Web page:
11.2 Magnetic Fields and Lines

  • Charges moving across a magnetic field experience a force determined by \(\displaystyle \vec{F}=q\vec{v}×\vec{B}\). The force is perpendicular to the plane formed by \(\displaystyle \vec{v}\) and \(\displaystyle \vec{B}\).
  • The direction of the force on a moving charge is given by the right hand rule 1 (RHR-1): Sweep your fingers in a velocity, magnetic field plane. Start by pointing them in the direction of velocity and sweep towards the magnetic field. Your thumb points in the direction of the magnetic force for positive charges.
  • Magnetic fields can be pictorially represented by magnetic field lines, which have the following properties:

1. The field is tangent to the magnetic field line.

2. Field strength is proportional to the line density.

3. Field lines cannot cross.

4. Field lines form continuous, closed loops.

  • Magnetic poles always occur in pairs of north and south—it is not possible to isolate north and south poles.

11.3 Motion of a Charged Particle in a Magnetic Field

  • A magnetic force can supply centripetal force and cause a charged particle to move in a circular path of radius \(\displaystyle r=\frac{mv}{qB}\).
  • The period of circular motion for a charged particle moving in a magnetic field perpendicular to the plane of motion is \(\displaystyle T=\frac{2πm}{qB}\).
  • Helical motion results if the velocity of the charged particle has a component parallel to the magnetic field as well as a component perpendicular to the magnetic field.

11.4 Magnetic Force on a Current-Carrying Conductor

  • An electrical current produces a magnetic field around the wire.
  • The directionality of the magnetic field produced is determined by the right hand rule-2, where your thumb points in the direction of the current and your fingers wrap around the wire in the direction of the magnetic field.
  • The magnetic force on current-carrying conductors is given by \(\displaystyle \vec{F}=I\vec{l}×\vec{B}\) where I is the current and l is the length of a wire in a uniform magnetic field B.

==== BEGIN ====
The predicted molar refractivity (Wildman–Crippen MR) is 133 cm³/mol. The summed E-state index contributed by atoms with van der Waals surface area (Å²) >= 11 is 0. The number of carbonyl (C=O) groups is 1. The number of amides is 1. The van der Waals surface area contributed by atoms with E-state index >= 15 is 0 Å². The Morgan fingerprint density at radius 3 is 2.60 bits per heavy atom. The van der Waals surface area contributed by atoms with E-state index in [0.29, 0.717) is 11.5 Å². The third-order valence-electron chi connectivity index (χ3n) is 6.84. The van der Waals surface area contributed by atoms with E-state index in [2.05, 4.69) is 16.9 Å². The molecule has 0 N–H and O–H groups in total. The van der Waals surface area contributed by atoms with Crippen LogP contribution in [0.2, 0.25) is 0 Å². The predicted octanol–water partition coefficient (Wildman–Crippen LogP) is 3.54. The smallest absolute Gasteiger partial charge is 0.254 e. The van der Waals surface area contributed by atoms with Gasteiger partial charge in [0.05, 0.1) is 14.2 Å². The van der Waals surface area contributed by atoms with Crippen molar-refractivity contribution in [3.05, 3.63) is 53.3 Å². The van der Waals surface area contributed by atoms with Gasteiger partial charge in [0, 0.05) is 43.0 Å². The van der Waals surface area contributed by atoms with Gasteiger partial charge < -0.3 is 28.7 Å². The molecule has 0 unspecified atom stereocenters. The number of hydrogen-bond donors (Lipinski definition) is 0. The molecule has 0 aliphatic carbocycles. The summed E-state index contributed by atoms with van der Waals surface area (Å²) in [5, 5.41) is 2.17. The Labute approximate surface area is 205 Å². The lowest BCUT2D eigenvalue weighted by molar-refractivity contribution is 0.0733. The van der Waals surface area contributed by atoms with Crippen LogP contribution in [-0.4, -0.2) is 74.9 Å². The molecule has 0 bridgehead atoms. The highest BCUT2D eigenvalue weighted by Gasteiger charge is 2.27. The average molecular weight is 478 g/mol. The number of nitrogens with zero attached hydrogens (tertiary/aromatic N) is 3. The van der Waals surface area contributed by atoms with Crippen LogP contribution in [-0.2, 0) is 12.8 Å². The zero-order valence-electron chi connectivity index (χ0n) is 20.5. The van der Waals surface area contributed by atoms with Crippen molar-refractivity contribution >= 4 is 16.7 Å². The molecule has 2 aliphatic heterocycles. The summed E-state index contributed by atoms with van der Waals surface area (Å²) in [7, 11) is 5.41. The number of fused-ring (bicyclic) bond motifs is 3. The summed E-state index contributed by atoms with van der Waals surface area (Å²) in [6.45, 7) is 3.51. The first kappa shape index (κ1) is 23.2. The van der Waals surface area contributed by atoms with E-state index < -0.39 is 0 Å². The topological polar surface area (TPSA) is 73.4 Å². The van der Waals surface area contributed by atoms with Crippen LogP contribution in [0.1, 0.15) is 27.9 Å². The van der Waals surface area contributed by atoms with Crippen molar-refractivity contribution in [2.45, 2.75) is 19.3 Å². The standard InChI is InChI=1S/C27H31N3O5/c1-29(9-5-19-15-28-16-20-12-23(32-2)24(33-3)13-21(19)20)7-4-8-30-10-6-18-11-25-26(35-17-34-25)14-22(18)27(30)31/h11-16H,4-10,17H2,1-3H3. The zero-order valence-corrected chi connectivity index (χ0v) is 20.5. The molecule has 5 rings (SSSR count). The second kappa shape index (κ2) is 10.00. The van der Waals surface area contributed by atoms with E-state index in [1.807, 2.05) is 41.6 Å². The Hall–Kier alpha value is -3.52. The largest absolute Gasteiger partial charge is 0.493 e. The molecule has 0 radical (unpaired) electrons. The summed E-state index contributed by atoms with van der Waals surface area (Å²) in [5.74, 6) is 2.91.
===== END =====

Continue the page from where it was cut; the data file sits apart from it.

11.5 Force and Torque on a Current Loop

  • The net force on a current-carrying loop of any plane shape in a uniform magnetic field is zero.
  • The net torque τ on a current-carrying loop of any shape in a uniform magnetic field is calculated using \(\displaystyle τ=\vec{μ}×\vec{B}\) where \(\displaystyle \vec{μ}\) is the magnetic dipole moment and \(\displaystyle \vec{B}\) is the magnetic field strength.
  • The magnetic dipole moment \(\displaystyle μ\) is the product of the number of turns of wire N, the current in the loop I, and the area of the loop A or \(\displaystyle \vec{μ}=NIA\hat{n}\).

11.6 The Hall Effect

  • Perpendicular electric and magnetic fields exert equal and opposite forces for a specific velocity of entering particles, thereby acting as a velocity selector. The velocity that passes through undeflected is calculated by \(\displaystyle v=\frac{E}{B}\).
  • The Hall effect can be used to measure the sign of the majority of charge carriers for metals. It can also be used to measure a magnetic field.

11.7 Applications of Magnetic Forces and Fields

  • A mass spectrometer is a device that separates ions according to their charge-to-mass ratios by first sending them through a velocity selector, then a uniform magnetic field.
  • Cyclotrons are used to accelerate charged particles to large kinetic energies through applied electric and magnetic fields.


Paul Peter Urone (Professor Emeritus at California State University, Sacramento) and Roger Hinrichs (State University of New York, College at Oswego) with Contributing Authors: Kim Dirks (University of Auckland) and Manjula Sharma (University of Sydney). This work is licensed by OpenStax University Physics under a Creative Commons Attribution License (by 4.0).